Ella Enchanted by Gail Carson Levine and Ella Enchanted starring Anne Hathaway both tell the story of a girl “gifted” with obedience who falls in love with a prince named Char. That’s about it.

Where the book played it straight but created sparks with its characters and original perspective on typical fairy tale staples (centaurs more horse than human, ogres with honey tongues and an appetite for human, and fairies who barely ever use magic), the film took the typical 2000s Shrek-trodden path and riffed off fairy tale tropes (newspaper ads for abacus programmers, Frell Community College, glass sneakers). The film was not particularly good.

This is not a new observation.

Honestly, it should have worked better. It makes sense for the tone of a film to match its source material’s spunky, rebellious protagonist. Perhaps it would have succeeded had Shrek not already done the self-aware fairy tale three years prior and Shrek 2 not perfected it the same year as Ella Enchanted came out in theaters.

Misunderstood Brutes vs. Manipulative Killers.

And while the Shrek films take place in a land inhabited by fairy tale creatures, it does not follow the beats of a certain fairy tale. Ella Enchanted is, at its heart, a retelling of Cinderella that answers questions you may have had while watching the Disney version, like Why didn’t she ever refuse to be the family slave? (answer: curse of obedience) or How could she fall in love with a man she met one night at a ball? (answer: she and the prince were best friends for many years but because of the curse became estranged). It’s also an allegory for not letting society tell you what to do.

But do you know what makes Ella Enchanted by Gail Carson Levine so timeless? Do you know what weaves through the entire book to tie all that creativity together and keep the premise from becoming an allegorical mess?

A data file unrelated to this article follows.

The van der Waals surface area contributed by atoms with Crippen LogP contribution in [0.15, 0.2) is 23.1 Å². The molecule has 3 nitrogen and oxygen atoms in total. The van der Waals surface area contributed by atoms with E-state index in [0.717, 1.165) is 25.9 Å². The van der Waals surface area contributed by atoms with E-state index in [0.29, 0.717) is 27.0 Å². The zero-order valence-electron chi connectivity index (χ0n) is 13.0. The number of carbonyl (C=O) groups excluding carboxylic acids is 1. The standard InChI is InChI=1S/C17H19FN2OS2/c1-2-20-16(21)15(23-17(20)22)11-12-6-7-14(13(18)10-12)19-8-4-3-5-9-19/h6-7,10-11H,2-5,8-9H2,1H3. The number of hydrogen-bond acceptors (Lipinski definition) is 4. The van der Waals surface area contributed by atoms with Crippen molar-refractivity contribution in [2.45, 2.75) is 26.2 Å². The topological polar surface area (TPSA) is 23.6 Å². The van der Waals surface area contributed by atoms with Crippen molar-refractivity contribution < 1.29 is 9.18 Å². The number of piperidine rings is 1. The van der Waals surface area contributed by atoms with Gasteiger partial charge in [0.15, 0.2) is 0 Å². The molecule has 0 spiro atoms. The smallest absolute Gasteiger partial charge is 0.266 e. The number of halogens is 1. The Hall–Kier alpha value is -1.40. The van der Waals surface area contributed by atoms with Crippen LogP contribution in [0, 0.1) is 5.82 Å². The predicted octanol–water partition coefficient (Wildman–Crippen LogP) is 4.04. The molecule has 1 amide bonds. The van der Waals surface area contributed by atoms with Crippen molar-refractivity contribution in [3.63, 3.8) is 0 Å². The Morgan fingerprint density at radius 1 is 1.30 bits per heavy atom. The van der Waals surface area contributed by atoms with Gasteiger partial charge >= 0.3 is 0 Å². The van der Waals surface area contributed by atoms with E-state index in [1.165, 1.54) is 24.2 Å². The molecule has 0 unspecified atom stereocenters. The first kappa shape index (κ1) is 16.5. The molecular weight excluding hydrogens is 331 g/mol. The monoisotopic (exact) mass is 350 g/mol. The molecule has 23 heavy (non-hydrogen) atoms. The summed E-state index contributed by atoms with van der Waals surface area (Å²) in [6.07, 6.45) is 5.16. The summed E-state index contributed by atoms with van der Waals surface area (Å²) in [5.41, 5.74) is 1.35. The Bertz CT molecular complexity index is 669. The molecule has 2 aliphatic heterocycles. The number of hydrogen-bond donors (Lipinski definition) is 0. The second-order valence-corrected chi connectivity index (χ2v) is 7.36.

Ella and Char.

Film Ella and Film Char are rubber caricatures of the Plucky Intelligent Heroine and Late Bloomer Prince who Finally Visits His Own Country and Becomes A Man.

“You’re nothing like you were in the book and by the way, I hate you. For now.”

Book Ella is clumsy. Her mother’s death was partly her mother’s own fault, no matter how wonderful a mother she was. Her father is apathetic, manipulative, and greedy. Her penchant for languages makes her stand out among junior fiction heroines. She can’t sing. She knows what herbs will make you spill your secrets. She has an eye for fine art. She sells enemies’ wigs for questing bread. No other figure in literature has that combination of traits, and film Ella possesses none of them.

Cinderella and Prince Charming’s relationship must be central to any retelling. In Gail Carson Levine’s Ella Enchanted, Char is genuinely charming. He comforts Ella at her mother’s funeral with a story about how her mother made him laugh. He jokes good-naturally, remembering a story he heard about Ella’s ungainliness.

“I slipped on ice!”

“Ice chips you spilled before you slipped on them.” He laughed. It wasn’t a ridiculing laugh; it was a happy laugh at a good joke.

“An accident,” I protested. But I smiled too, tremblingly after so much crying.

Char pursues her from that point on. He invites her to the palace menagerie, he ensures she reaches a giant’s wedding without becoming an ogre’s lunch, and he saves Ella’s horrible father’s second wedding from being the worst day of Ella’s life. Injustice outrages him. He likes to slide down banisters. He helps foreign innkeepers pick up messes his own men made, he doesn’t understand the point of finishing school, and he loves a good joke. At points, he hurts as deeply as Ella. They get along spectacularly.